Getting into a discussion about biscuits with anyone from the south can be downright dangerous. Everyone has their own opinion on where the best biscuits can be found, and it’s often via a family recipe passed down through generations. It would be pretty hard to visit the southern states like South Carolina, Georgia, Texas and Louisiana without sampling at least a few of these golden, flaky rich beauties since they’re served for any meal. Enjoy with butter and preserves for breakfast, topped with ham and creole mustard for lunch, and smothered in sausage gravy for a hearty dinner. Check out The Silver Skillet in Atlanta, known for their flaky, melt-in-your-mouth homemade biscuits.


11 State Fairs Worth Visiting This Year

Since the first State Fair was held in Syracuse New York in 1841, State Fairs have been a place for recreation, cooking, music and more. As depicted in movies, conjuring up visions of “the good ‘ol days”, State Fairs today offer some of the same events, but alongside modern exhibitions touting new technologies and of course, new twists on traditional State Fair food. If you can fry it or put it on a stick, chances are someone at the Fair is selling it. From fried ice cream to alligator on a stick, the food booths at the State Fair are always a big attraction. Along with the exhibitions, games and rides, the fair is always a great place to catch a concert. Many entertainers regularly go on the Fair circuit. All in all, the Fair is a great place for families and couples alike, here are our top picks for some of the best State Fairs worth visiting.

11. Oklahoma

The Fair is held in late September at the State Fairgrounds in Oklahoma City. Fairgrounds are open year round and provide an RV park. Because the Fair is only up and running for a short time, when it isn’t going on various other events take place in this space. Attracting people of all ages, the Fair isn’t just for little kids, it has special days when certain discounts are applied to senior citizens and military. With food as a main attraction, this State Fair is host to The Great Taste of Fair competition, an annual competition between food vendors that offers cash prizes for different categories of Fair food. Livestock competitions and shows, along with carnival rides and a unique interactive frontier experience, the Oklahoma State Fair has it all.


10. Illinois

Each year in mid August, people around the state flock to Springfield, Illinois for the annual State Fair. The Fair has horse shows and races, judged livestock shows and of course, carnival rides and midway games. Besides these classic State Fair gimmes, there’s also popular events like nightly concerts featuring artists such as Rascal Flatts, Sammy Hagar and Hank Williams Jr. Various companies sponsor tents where guests can sample their products while enjoying some entertainment. There’s food like Cajun Gumbo, Cuban sandwiches, Brazilian beef wraps or for the more hearty meal, people can sample a deep fried turkey sandwich. After enjoying some grub, head over to the several vendors selling jewelry, crafts and other items to buy a great souvenir.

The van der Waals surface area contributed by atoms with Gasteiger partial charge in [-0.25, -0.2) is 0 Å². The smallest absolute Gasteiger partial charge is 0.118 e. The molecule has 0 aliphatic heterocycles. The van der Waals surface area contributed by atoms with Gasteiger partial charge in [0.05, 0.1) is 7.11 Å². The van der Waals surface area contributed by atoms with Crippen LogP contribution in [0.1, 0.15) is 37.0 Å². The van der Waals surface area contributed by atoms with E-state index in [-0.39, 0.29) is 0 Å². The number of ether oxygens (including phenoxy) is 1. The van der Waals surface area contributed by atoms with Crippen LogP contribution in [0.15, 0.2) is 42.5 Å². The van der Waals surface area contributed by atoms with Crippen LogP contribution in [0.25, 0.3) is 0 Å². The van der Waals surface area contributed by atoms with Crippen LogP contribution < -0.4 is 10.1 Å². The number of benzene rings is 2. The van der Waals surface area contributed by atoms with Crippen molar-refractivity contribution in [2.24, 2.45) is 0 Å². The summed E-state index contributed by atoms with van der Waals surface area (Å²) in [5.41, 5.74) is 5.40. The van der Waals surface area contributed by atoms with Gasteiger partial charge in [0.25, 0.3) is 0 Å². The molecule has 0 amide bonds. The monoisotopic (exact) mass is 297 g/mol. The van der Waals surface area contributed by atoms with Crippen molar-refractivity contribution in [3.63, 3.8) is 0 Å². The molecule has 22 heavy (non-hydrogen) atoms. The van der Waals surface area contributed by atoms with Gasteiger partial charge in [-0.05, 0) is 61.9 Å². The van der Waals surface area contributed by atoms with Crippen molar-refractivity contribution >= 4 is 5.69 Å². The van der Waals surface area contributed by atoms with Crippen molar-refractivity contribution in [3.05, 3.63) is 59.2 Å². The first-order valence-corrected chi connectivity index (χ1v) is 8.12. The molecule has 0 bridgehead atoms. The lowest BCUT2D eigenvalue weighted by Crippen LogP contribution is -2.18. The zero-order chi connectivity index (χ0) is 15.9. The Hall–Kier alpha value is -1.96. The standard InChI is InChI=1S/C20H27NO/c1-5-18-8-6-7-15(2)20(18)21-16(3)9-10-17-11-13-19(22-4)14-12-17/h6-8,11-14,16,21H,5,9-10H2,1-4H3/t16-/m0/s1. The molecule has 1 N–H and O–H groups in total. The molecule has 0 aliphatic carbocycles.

Ohio State Fair

9. Indiana

The Indiana State Fair is held each August and located in Indianapolis. This State Fair features fun events like a car show and competition, rodeo and Wild West show, medieval jousting tournament, a tractor pull and even a beauty queen pageant, just to name a few. Concerts and livestock shows are also popular events, along with the classic carnival and midway rides. Here you can find food like ribeye sandwiches, deep fried bubble gum, roasted sweet corn, pork burgers and saltwater taffy. This year, the Indiana Brewers Cup will enter its 17th year which showcases homebrewers and professional beer brewers in a craft beer brewing competition.Cheers!

Alexey Stiop / Shutterstock.com
Alexey Stiop / Shutterstock.com

8. Iowa State Fair

Located at the State Fairgrounds in Des Moines, the Iowa State Fair is held every August. The Fair offers a little something for everyone. Contests like the children’s Mom Calling contest, joke telling, singing, cow chip throwing and beard growing contests are all some of this Fair’s annual events. Baby pageants, beauty pageants, cribbage and chess tournaments, along with the one of a kind outhouse races, all give everyone the opportunity to participate or sit back and enjoy. Musical entertainment this year includes Def Leppard, Carrie Underwood, the bands Yes, Toto and Alabama, plus the Rock-A Thon starring Dee Snider.

CREATISTA / Shutterstock.com
CREATISTA / Shutterstock.com

7. Wisconsin

The Wisconsin Fair is located in West Allis, Wisconsin, a part of the Milwaukee Metropolitan area. The Fair runs for 10 days in August each year. Some of this year’s entertainment will include the band Herman’s Hermits starring Peter Noone, the classic rock band Boston, Kenny Rogers and the famed aerialist Nik Wallenda. Spin City, the Fair’s ride and entertainment section is always a crowd pleaser. There is even a day dedicated to sampling all the fair food, it’s called Crazy Grazin’ Day where the foods are all discounted, so you can try as much as your stomach will hold! For a real fan favorite, try the Fish and Chips On-a-Stick or Fish breaded in Fries and deep fried, served on a stick.